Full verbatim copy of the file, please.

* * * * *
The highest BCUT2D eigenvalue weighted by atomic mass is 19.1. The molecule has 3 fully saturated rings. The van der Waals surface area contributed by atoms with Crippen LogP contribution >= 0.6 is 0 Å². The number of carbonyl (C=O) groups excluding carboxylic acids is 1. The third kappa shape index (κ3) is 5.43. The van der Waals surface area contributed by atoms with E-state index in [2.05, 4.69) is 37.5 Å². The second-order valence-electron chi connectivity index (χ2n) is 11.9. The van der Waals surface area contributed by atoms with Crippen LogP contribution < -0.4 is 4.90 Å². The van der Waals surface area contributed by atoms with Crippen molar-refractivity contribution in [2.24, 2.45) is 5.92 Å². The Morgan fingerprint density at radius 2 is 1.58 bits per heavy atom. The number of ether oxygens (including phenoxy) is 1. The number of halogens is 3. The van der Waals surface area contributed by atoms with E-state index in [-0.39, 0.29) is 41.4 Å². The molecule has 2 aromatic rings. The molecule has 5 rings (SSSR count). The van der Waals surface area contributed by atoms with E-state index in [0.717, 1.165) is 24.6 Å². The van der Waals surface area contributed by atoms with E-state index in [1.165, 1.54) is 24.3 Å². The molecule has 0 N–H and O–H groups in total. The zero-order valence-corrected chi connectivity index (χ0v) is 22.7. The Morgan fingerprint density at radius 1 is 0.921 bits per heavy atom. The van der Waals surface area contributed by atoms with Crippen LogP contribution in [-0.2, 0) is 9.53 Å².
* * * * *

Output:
The highest BCUT2D eigenvalue weighted by atomic mass is 19.1. The molecule has 3 fully saturated rings. The van der Waals surface area contributed by atoms with Crippen LogP contribution >= 0.6 is 0 Å². The number of carbonyl (C=O) groups excluding carboxylic acids is 1. The third kappa shape index (κ3) is 5.43. The van der Waals surface area contributed by atoms with E-state index in [2.05, 4.69) is 37.5 Å². The second-order valence-electron chi connectivity index (χ2n) is 11.9. The van der Waals surface area contributed by atoms with Crippen LogP contribution < -0.4 is 4.90 Å². The van der Waals surface area contributed by atoms with Crippen molar-refractivity contribution in [2.24, 2.45) is 5.92 Å². The Morgan fingerprint density at radius 2 is 1.58 bits per heavy atom. The number of ether oxygens (including phenoxy) is 1. The number of halogens is 3. The van der Waals surface area contributed by atoms with E-state index in [-0.39, 0.29) is 41.4 Å². The molecule has 2 aromatic rings. The molecule has 5 rings (SSSR count). The van der Waals surface area contributed by atoms with E-state index in [0.717, 1.165) is 24.6 Å². The van der Waals surface area contributed by atoms with E-state index in [1.165, 1.54) is 24.3 Å². The molecule has 0 N–H and O–H groups in total. The zero-order valence-corrected chi connectivity index (χ0v) is 22.7. The Morgan fingerprint density at radius 1 is 0.921 bits per heavy atom. The van der Waals surface area contributed by atoms with Crippen LogP contribution in [-0.2, 0) is 9.53 Å².